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I believe many amateurs have a rather fixed openingrepertoire. We experience joy, grieve, excitement,... by playing our preferred openings so naturally it becomes part of our identity. Giving up an opening can be painful and isn't always easy but we should also realize that after 1,2 or more decades we are not the same person either anymore.
In fact I wrote earlier this year an article about this topic on my blog: http://chess-brabo.blogspot.be/2015/03/identity.html
  
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Re: Is it time for me to say farewell to the Pirc?
Reply #2 - 10/27/15 at 12:20:33
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I've never known how people find the time to maintain a working repertoire in more than one answer e.g. to 1.e4 at a time ! There's also the psychological issue of when to choose which opening and why. For example, if you played both and then choose the Pirc to "keep it more complex", are you already putting more pressure on that game ? In recent years my goal has been to get to 100 over the board games with each single opening to feel confident. I guess you've well passed that with the Pirc if you've played it for 30 years !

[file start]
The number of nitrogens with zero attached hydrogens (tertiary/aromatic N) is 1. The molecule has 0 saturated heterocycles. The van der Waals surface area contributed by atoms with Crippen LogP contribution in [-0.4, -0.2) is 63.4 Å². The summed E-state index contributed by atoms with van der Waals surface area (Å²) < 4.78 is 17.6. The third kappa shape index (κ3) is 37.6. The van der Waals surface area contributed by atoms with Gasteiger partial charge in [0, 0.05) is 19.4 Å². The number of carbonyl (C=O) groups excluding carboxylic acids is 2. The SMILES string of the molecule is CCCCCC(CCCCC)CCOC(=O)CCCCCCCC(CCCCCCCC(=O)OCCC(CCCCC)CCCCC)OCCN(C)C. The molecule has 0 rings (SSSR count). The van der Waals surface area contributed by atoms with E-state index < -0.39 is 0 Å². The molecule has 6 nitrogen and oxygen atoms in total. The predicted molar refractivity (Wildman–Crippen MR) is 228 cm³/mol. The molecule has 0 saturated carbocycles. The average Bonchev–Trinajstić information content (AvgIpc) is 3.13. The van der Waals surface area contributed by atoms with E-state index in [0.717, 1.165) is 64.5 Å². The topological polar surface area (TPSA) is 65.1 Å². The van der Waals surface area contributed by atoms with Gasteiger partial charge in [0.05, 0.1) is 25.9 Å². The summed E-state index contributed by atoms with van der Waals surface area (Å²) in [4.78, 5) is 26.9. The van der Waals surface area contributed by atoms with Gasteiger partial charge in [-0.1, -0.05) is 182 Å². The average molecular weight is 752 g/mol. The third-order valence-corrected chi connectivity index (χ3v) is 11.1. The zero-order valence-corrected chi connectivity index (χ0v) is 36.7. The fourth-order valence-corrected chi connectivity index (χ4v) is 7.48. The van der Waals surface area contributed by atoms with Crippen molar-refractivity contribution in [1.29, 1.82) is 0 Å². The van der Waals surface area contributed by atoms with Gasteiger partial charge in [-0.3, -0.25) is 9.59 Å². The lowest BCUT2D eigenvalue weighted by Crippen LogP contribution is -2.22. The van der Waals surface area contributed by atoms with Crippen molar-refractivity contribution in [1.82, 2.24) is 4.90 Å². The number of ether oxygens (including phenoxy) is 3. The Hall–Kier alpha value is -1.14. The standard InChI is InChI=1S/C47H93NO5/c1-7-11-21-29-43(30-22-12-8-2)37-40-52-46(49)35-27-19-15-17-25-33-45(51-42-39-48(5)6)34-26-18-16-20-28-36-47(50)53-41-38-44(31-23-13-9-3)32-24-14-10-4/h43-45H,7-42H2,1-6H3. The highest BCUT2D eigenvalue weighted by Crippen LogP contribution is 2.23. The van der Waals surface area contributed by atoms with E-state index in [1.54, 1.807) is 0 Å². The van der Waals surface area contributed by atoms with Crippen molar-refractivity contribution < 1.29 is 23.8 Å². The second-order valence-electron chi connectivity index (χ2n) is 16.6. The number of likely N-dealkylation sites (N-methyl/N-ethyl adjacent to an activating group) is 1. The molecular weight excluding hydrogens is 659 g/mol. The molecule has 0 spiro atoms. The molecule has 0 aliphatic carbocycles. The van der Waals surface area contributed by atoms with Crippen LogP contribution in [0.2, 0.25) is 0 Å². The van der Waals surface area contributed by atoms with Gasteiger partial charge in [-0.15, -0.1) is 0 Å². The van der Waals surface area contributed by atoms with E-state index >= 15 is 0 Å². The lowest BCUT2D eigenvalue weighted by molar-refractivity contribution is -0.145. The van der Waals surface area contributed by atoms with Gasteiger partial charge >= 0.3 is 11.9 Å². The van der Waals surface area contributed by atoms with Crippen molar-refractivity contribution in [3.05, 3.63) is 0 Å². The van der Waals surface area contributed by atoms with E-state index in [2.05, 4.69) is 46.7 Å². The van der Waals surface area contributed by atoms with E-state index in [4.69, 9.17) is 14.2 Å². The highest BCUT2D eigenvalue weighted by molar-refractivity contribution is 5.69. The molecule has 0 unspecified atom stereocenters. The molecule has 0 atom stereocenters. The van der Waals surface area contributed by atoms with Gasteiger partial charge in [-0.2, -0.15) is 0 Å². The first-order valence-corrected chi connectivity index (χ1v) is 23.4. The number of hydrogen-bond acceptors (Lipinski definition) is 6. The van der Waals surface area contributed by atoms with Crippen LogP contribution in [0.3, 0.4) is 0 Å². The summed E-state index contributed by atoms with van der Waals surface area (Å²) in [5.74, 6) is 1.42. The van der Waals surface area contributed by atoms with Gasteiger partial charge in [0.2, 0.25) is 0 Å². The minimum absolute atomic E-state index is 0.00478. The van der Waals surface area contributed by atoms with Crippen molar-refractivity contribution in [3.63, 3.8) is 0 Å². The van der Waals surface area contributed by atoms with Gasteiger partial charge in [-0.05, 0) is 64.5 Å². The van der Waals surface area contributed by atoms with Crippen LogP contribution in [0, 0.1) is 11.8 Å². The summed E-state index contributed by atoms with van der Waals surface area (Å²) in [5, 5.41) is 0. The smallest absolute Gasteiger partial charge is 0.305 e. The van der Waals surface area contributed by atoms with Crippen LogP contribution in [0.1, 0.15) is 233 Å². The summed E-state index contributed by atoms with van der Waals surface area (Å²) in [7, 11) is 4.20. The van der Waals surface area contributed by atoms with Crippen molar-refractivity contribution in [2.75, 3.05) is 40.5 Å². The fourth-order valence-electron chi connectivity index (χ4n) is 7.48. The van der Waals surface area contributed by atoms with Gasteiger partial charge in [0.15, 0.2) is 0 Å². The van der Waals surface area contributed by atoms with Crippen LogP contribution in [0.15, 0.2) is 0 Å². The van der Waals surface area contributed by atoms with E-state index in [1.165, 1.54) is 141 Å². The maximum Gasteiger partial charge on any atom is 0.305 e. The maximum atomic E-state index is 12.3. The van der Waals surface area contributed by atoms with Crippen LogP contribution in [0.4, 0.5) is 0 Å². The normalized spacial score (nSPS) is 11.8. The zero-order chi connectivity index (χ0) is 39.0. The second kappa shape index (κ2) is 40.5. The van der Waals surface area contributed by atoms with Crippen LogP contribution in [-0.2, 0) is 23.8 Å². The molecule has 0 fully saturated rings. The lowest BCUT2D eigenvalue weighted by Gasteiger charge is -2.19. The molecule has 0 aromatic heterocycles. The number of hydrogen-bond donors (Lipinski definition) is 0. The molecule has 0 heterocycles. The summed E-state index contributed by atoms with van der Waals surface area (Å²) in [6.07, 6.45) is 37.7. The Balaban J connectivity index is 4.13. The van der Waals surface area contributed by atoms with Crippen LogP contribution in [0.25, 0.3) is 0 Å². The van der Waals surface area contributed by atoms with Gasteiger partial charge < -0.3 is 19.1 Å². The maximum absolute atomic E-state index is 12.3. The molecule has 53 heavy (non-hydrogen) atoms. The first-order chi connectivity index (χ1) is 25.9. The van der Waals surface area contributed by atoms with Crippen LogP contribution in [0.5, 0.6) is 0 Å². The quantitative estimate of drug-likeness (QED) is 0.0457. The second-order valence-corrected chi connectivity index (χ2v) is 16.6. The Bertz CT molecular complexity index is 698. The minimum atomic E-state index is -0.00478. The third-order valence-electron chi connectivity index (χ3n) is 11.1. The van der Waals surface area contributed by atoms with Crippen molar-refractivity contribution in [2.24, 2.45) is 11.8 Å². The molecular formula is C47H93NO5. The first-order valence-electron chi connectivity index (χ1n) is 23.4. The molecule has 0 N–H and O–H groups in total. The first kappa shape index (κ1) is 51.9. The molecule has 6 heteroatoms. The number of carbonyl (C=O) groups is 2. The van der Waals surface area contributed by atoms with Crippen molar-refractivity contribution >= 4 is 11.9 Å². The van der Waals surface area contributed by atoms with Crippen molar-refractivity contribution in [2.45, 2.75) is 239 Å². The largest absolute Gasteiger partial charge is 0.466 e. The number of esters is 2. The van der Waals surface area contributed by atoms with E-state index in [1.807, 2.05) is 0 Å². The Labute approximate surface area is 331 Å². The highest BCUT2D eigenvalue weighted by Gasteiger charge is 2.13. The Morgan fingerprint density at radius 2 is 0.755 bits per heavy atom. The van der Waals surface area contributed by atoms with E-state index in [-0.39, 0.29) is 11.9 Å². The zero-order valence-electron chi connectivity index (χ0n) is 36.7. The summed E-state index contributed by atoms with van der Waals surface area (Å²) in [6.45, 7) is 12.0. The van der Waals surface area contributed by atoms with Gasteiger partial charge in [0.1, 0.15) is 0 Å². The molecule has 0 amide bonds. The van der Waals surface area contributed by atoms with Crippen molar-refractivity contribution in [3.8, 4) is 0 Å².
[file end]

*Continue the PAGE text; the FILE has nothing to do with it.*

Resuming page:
My advice would be fully commit to the new opening i.e. 1.e4 e5, get to 100 games and then consider whether you want to reintroduce the Pirc for means of variety.
  
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Re: Is it time for me to say farewell to the Pirc?
Reply #1 - 10/27/15 at 12:16:11
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Well you couldn't say you didn't give it a fair run Smiley I'd have switched at least partially well before 30 years!